Yet, one has to admit, something is happening, Israelis are awakening. There is a process; people are coming together, discussing issues. The General Assembly of the encampment decided on Friday that it will not accept any racist messages among its participants. Even to Tent 1948 many Israelis arrived, read the flyers, listened to what Tent 1948 represent and discussed calmly. Perhaps if I was a Jewish Israeli I will be proud of the July 14 movement. But, I am not a Jew, I am not Zionist, I am Palestinian.
Well, I am a Jew, and I share Abir Kopty’s call for Israelis to take the opportunity of the July 14 movement not just to speak of market economy and social welfare, but to examine the entire nature of the social order in this country – and with it, the relation between Jews and Arabs.
When I visited the tent camp at Rothschild Boulevard I saw people examining the signs and reading the leaflets around tent 1948. I heard that after the rally last night a group of Hassidic Jews stopped there. At the same time, “equality tent” was built at the site of the camp that some extreme rightwing settlers tried to built, before being forced out by leftwing protesters [UPDATE: I just came back from the tents, the settlers are back, and there are constant verbal confrontations and even a bit of pushing and shoving between them and other protesters] . One should also note that among the speakers in the Tel Aviv rally was Palestinian author Udah Basharat, who spoke of land confiscation & discrimination, and mentioned the ongoing campaign against the village El-Araqib.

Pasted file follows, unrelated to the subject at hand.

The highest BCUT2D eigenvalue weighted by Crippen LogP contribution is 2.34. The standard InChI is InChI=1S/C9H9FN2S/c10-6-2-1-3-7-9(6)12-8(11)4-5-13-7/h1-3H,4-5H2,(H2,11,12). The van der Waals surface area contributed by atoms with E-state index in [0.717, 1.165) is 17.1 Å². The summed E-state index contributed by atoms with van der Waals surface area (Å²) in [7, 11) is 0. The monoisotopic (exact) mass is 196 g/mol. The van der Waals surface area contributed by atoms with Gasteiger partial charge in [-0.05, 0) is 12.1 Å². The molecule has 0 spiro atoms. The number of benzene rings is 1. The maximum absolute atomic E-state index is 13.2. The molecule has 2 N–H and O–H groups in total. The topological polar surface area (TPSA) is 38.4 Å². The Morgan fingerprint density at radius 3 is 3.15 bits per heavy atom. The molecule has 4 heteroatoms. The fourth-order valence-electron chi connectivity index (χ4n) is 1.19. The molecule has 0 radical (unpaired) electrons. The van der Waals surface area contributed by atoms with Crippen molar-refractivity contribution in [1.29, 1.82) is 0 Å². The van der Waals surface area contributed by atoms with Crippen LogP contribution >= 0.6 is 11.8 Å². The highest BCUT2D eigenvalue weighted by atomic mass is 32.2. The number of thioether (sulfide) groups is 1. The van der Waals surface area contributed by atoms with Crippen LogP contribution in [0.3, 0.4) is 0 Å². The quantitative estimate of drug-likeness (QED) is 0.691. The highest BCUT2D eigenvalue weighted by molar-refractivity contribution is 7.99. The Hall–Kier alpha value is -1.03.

The J14 movement can go many ways – it can even bring Israel further to the right; it certainly won’t be the first time in history in which social unrest led to the rise of rightwing demagoguery – but right now, it is creating a space for a new conversation. Limited as this space may be, it’s so much more than we had just a month ago.
Posted: August 6th, 2011 | Author: noam | Filed under: In the News, The Left, The Right | Tags: anarchy, j14, Rothschild Boulevard, tel aviv, tent protest | 1 Comment »